Transition program provides skills

Theresa Montgomery

Punching the clock means more than a paycheck for some students working on campus. And they’re not even in college yet. High school students from the area who have disabilities are also learning on the job.

The Kent State Transition Program, run through the Center for Innovation in Transition and Employment in White Hall, splices its services with those of high schools, government agencies and employers in the community to form a coordinated support network for students with disabilities as they prepare for employment.

Thirty area high school students with disabilities come to work on campus up to four times a week as part of the individual education plans at their school, program coordinator Gina Metz said.

Working on campus at places like the Hub, the Ice Arena and the Student Recreation and Wellness Center, students in the Transition Program run into situations they’ll have to know how to handle after they graduate from high school, Metz said.

“If you have a problem, who do you go to? If you’re going to be late, who do you call?” Metz said. “They’re learning job-specific skills, social skills, how to work with supervisors and how to accept new ways of doing things.”

The program currently has students working at 17 sites on campus, Metz said.

“We’re always looking for new sites to help our students learn,” she said. “We do try to get the position here as close to their end goal as possible.”

Each participant is assisted by a Kent State graduate student, called a transitions coordinator. Working together with the student, his or her teachers, vocational counselors and others, the transitions coordinator matches the goals and needs of each participant with a job site on campus. The graduate students are studying to be special educators, vocational rehabilitation counselors and related occupations, Metz said. The program helps them gain experience working with clients.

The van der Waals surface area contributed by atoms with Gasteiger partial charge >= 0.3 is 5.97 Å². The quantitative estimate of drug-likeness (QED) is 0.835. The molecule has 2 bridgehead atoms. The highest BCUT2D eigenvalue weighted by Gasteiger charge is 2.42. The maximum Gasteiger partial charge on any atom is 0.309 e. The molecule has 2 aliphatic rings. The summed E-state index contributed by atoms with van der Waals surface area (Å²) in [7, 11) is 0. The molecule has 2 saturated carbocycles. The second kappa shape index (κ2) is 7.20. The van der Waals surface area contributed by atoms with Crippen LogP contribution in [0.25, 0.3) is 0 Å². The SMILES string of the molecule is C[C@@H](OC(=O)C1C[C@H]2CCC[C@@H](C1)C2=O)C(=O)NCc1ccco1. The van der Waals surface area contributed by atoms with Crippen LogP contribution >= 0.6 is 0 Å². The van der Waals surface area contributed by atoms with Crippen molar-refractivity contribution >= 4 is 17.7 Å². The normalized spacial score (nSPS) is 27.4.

Max, who has cognitive impairments, is a senior at Hudson High School. Through the Transitions Program, he works in the audio visual services department in the Main Library.

“I clean tables, rewind videos, take out the recycling and clean computers,” Max said. “I like all of them.”

Max’s work ethic isn’t lost on his boss.

“He knows exactly what has to be done and just goes and does it,” John Nader, a copier technician who supervises Max and two Kent State students.

“There’s several times I’ve said, ‘Max, don’t you want to take a break?’ He says, ‘Nope. Just want to work,'” Nader said. “If all my students were as good as Max, I wouldn’t have anything to worry about.”

Brian Harris, a graduate student in special education, is a transition coordinator for Max and others in the Transitions Program.

“I learn various strategies for interacting, because all of the students are so different – particularly nonverbal clients when they can’t tell you what they need,” Harris said. “The last thing we want to do is do it for them.”

John Wachovec, a work study coordinator for Summit County Educational Center, connects local high schools with the Transition Program.

“The high school students benefit, and the Kent State students benefit,” Wachovec said. “There are times when a classroom setting can be sort of artificial. This takes that theoretical information and makes it very real.”

Wachovec said the coordinated effort among schools and agencies is crucial to making sure participants are getting what they need. The real focus is on the student, he said.

“That’s the bottom line,” he said. “It just so happens that it works so well with the people working together to run the program.

“I think the program speaks for itself,” Wachovec said. “There are so many students who are just so much more capable as a result of taking part.”

Contact College and Graduate School of Education, Health and Human Services reporter Theresa Montgomery at [email protected].